Lawyers Profoundly Confused by ‘Landmark’ Pandora, Sony/ATV Licensing Deal

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After years of acrimony, Pandora is now ringing the bell on a fresh licensing deal with Sony/ATV, the largest music publisher in the world.

Updated: It has now been clarified that Sony/ATV does indeed have the right to strike a separate performance rights deal with Pandora, but cannot withdraw a license from Pandora while still a member of either ASCAP and/or BMI.  That is the conclusion of US Department of Justice consent decrees on the matter, themselves potentially subject to revision at at later point.  

“We believe that this agreement with Pandora is a major step in the right direction to ensure that our songwriters are fairly compensated for the use of their music on streaming services,” Marty Bandier, Sony/ATV Chairman and CEO, declared in a statement emailed early this morning to Digital Music News.

“This is a significant milestone in our long-standing effort to strengthen ties with the music maker community,” said Brian McAndrews, chief executive officer of Pandora.

The attorneys we spoke to this morning didn’t have any splashy quotes, merely confusion over how this deal could be happening.  As in, legally, how it’s possible given federal court rulings that prohibit direct publisher agreements alongside existing PRO relationships with either ASCAP or BMI.  “Is Sony/ATV now going to license every mom & pop?” one lawyer asked Digital Music News.

Pandora has previously executed direct licensing deals on the recording side, specifically with indie label consortium Merlin and classical label Naxos.  But those were executed within the (relatively) reduced legal entanglements of the recorded music world, which has far fewer governmental regulations than publishing.

Those recording deals and payouts, funneled through SoundExchange, will not be affected according to the companies.  “The public performance royalties Pandora also pays to rights holders of master recordings are not affected by this agreement,” Pandora stated.

20 Responses

  1. Steve Winogradsky

    Publishers have always had the right to do direct deals like this, as their agreements with ASCAP and BMI are non-exclusive. Their ability to withdraw only their digital rights to FORCE an Internet service to deal with them instead of the PROs is what was prohibited by the Rate Court. But, if the publisher and a licensee (like Pandora) agree to do a direct deal for digital rights, that is still permissible and the publisher remains a member of the PRO for all other rights, including other digital services..

    • Vail, CO

      You’re referring to a ‘carve out clause’ which is permitted under US Copyright Law with PROs . But a federal rate court judge (or judges, I believe) specifically determined that publishers including Sony/ATV could not make separate performance deals unless they totally pulled out of their PRO deals (with either ASCAP or BMI).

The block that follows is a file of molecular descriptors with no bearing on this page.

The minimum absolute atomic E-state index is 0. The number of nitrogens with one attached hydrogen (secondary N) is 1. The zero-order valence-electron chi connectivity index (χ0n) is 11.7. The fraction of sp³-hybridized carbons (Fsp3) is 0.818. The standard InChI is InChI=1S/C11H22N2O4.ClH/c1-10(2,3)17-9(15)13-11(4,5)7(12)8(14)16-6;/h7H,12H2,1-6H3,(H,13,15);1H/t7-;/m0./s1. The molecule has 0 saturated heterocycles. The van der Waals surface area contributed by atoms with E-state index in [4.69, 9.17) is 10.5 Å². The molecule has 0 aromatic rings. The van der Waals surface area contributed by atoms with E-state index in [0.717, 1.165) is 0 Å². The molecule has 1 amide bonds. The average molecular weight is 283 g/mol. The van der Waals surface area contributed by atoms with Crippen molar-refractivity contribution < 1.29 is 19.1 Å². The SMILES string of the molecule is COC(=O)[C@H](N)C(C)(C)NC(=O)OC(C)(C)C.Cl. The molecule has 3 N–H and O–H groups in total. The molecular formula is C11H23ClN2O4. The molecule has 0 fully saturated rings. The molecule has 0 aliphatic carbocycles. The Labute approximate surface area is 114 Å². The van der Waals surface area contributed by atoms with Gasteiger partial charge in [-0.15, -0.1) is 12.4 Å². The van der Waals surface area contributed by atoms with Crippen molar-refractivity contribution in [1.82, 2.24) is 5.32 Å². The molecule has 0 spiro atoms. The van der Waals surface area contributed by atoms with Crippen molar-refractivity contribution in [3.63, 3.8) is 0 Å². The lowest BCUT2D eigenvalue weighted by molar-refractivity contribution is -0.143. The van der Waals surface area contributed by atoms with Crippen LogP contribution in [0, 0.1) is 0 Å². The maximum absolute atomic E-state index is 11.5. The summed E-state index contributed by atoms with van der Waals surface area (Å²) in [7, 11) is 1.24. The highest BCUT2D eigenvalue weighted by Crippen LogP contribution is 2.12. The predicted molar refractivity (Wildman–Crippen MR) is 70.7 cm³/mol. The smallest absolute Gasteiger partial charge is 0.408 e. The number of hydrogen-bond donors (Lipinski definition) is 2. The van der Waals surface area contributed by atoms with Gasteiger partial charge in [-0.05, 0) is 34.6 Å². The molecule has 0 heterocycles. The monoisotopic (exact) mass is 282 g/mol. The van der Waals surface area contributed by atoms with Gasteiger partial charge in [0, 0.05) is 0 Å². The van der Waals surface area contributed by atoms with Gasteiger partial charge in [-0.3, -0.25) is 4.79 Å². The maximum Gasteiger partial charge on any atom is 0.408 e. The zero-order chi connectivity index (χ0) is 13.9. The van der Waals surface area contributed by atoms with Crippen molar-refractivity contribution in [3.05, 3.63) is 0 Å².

• Steve Winogradsky

        Doing a direct deal and withdrawing rights are not the same thing. Direct deals have been happening for years between willing buyers and willing sellers, as seems to be the case between Sony and Pandora here.

        • Vail, CO

          Steve, I think you might be confusing a direct one-off deal for a specific use and an entire class or use, as in internet radio performance. I believe that was the differentiating factor that DMN is referring to here.

        • Anonymous

          Vail:

          You are entirely incorrect, as is DMN.

          No “federal rate court judges, I believe specifically determined that publishers including Sony/ATV could not make separate performance deals unless they totally pulled out of their PRO deals (with either ASCAP or BMI).” Not at all.

          What the Judges said was that ASCAP and BMI could not allow their publisher affiliates to give them only SOME rights, to only license to CERTAIN businesses. ASCAP and BMI have to tell their publisher affiliates: “You either give me everything, so that I can offer it to every licensee, or you are out, completely.”

          Nothing about the ability for music publishers themselves to do direct deals. Not. One. Word.

          Steve is not confusing a direct one-off deal for a specific use and an entire class or use, as in internet radio performance. Indeed, he understands the distinction.

          Here, Sony/ATV is NOT in any way, singling out an entire class or type of use (like internet radio) form ASCAP and/or BMI. This is a one-off deal between a music publisher and Pandora. Simple.

          Not only is it allowed, under the Consent Decrees, this type of direct deal is explicitly ENCOURAGED by the very terms of the Consent Decrees.

  2. Anonymous

    Wow.

    It looks like the lawyers Paul talks to know less about the music business than even Paul does…

    “The attorneys we spoke to this morning didn’t have any splashy quotes, merely confusion over how this deal could be happening. As in, legally, how it’s possible given federal court rulings that prohibit direct publisher agreements alongside existing PRO relationships with either ASCAP or BMI.”

    There are absolutely no “federal court rulings that prohibit direct publisher agreements alongside existing PRO relationships with either ASCAP or BMI.” To the contrary, the terms of the Consent Decrees explicitly MANDATE that ASCAP and BMI allow direct licenses. As Steve Winogradsky correctly pointed out, this is NOT a “partial withdrawal” of certain rights from a PRO. This is a direct license. The rights to digital performances of SONY/ATV compositions still remain with ASCAP, BMI and SESAC (and perhaps, Global).